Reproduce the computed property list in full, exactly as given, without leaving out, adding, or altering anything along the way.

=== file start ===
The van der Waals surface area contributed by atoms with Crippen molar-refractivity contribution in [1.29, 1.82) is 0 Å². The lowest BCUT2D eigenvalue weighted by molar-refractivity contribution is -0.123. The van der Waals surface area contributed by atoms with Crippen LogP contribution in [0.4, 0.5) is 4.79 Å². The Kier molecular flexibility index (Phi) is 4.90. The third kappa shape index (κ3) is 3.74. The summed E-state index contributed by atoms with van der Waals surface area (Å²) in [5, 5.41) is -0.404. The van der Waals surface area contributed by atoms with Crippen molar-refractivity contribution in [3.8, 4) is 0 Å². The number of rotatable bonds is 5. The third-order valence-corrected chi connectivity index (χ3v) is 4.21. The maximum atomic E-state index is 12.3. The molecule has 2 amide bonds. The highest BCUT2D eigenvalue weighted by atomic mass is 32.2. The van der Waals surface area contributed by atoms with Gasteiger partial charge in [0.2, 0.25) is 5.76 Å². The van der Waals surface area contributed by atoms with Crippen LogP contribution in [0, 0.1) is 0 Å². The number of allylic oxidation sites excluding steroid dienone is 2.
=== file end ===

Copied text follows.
The van der Waals surface area contributed by atoms with Crippen molar-refractivity contribution in [1.29, 1.82) is 0 Å². The lowest BCUT2D eigenvalue weighted by molar-refractivity contribution is -0.123. The van der Waals surface area contributed by atoms with Crippen LogP contribution in [0.4, 0.5) is 4.79 Å². The Kier molecular flexibility index (Phi) is 4.90. The third kappa shape index (κ3) is 3.74. The summed E-state index contributed by atoms with van der Waals surface area (Å²) in [5, 5.41) is -0.404. The van der Waals surface area contributed by atoms with Crippen molar-refractivity contribution in [3.8, 4) is 0 Å². The number of rotatable bonds is 5. The third-order valence-corrected chi connectivity index (χ3v) is 4.21. The maximum atomic E-state index is 12.3. The molecule has 2 amide bonds. The highest BCUT2D eigenvalue weighted by atomic mass is 32.2. The van der Waals surface area contributed by atoms with Gasteiger partial charge in [0.2, 0.25) is 5.76 Å². The van der Waals surface area contributed by atoms with Crippen LogP contribution in [0, 0.1) is 0 Å². The number of allylic oxidation sites excluding steroid dienone is 2.